Using crowdsourcing to boost EV battery system invention

Electrical and Electronic Engineering PhD student Valentin Muenzel and his supervision team have launched a crowdsourcing initiative to maximise the impact of an invention for a highly advanced battery system for electric cars.

Through a collaboration with ideas crowdsourcing start-up Marblar, Valentin and his supervisors Iven Mareels, Doreen Thomas, Marcus Brazil and Julian de Hoog are offering bright and creative minds the opportunity to contribute towards improving the technology itself as well as finding alternative applications for it.

In addition to the thrill of turning cutting-edge research into innovative and world-changing products, Marblar supporters also earn digital marbles that allow them to share in the financial rewards, if the technology becomes a commercial success.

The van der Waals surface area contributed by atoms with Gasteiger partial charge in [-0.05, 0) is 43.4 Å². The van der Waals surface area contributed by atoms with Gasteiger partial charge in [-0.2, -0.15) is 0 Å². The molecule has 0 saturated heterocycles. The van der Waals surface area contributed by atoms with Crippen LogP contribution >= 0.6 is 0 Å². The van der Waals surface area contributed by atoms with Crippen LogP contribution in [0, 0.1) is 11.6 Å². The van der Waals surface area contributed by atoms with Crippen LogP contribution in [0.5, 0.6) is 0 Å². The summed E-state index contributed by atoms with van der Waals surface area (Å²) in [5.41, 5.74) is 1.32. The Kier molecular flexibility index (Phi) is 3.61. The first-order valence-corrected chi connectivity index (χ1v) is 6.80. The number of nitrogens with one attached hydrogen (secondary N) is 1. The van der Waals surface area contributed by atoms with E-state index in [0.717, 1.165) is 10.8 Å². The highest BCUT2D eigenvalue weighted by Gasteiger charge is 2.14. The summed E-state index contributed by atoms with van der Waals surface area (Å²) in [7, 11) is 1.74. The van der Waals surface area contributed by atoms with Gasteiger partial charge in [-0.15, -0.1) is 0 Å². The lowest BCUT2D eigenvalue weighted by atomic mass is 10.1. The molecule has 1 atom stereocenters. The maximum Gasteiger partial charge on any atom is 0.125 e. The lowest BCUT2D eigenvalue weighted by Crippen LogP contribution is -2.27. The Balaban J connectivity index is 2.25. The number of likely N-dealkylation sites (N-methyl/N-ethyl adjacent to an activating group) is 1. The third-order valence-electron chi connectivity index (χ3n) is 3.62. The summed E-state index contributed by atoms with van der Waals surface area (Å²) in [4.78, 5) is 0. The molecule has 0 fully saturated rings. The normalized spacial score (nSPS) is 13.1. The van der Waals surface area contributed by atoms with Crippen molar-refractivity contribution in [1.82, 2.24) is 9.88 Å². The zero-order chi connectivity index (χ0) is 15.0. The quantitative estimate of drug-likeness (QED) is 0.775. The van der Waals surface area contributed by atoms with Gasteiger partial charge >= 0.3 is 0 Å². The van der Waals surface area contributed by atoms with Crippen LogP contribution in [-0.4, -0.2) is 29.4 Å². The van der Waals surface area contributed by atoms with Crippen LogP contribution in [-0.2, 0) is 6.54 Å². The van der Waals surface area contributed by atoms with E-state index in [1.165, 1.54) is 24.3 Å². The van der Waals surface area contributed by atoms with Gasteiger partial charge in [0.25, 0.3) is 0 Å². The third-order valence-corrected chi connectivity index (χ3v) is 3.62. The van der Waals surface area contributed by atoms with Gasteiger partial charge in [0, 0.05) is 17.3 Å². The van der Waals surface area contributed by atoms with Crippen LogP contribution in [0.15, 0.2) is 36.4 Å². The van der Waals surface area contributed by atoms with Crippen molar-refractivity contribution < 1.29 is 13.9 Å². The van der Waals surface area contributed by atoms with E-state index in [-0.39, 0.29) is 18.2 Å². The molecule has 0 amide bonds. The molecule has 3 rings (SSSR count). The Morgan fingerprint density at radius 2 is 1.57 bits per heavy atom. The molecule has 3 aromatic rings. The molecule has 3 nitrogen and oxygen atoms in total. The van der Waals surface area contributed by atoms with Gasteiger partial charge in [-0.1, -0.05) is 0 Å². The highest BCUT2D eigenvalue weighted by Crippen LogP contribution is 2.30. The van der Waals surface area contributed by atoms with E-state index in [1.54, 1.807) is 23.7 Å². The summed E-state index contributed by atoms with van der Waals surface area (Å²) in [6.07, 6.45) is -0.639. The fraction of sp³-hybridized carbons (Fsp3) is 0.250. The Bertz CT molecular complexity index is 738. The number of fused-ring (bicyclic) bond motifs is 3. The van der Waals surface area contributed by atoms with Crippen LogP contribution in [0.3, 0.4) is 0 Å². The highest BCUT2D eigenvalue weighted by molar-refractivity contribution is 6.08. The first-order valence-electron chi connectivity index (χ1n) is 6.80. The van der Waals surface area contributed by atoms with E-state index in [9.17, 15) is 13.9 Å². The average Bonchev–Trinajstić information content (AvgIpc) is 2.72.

The underlying battery system technology invented by the Melbourne School of Engineering researchers represents a novel approach to integrating the hundreds or thousands of individual lithium-ion battery cells that form the basis for large battery packs widely used in applications such as electric cars or stationary energy storage.

Conventional battery systems represent a weakest-link type problem, whereby the weakest battery cell limits the energy capacity of the entire system. By allowing each individual battery cell to be dynamically switched between being connected to the main power side, a secondary side or disconnected altogether, it is possible to overcome this weakest-link type issue and notably increase the useful capacity of the system.

The system allows electric vehicle manufacturers to discard the traditional 12V car battery, which in current electric vehicles is still required for backup purposes, providing weight and cost savings.

Any interested undergraduate or graduate students, alumni or other creative thinkers can read about and contribute to the technology on the Marblar.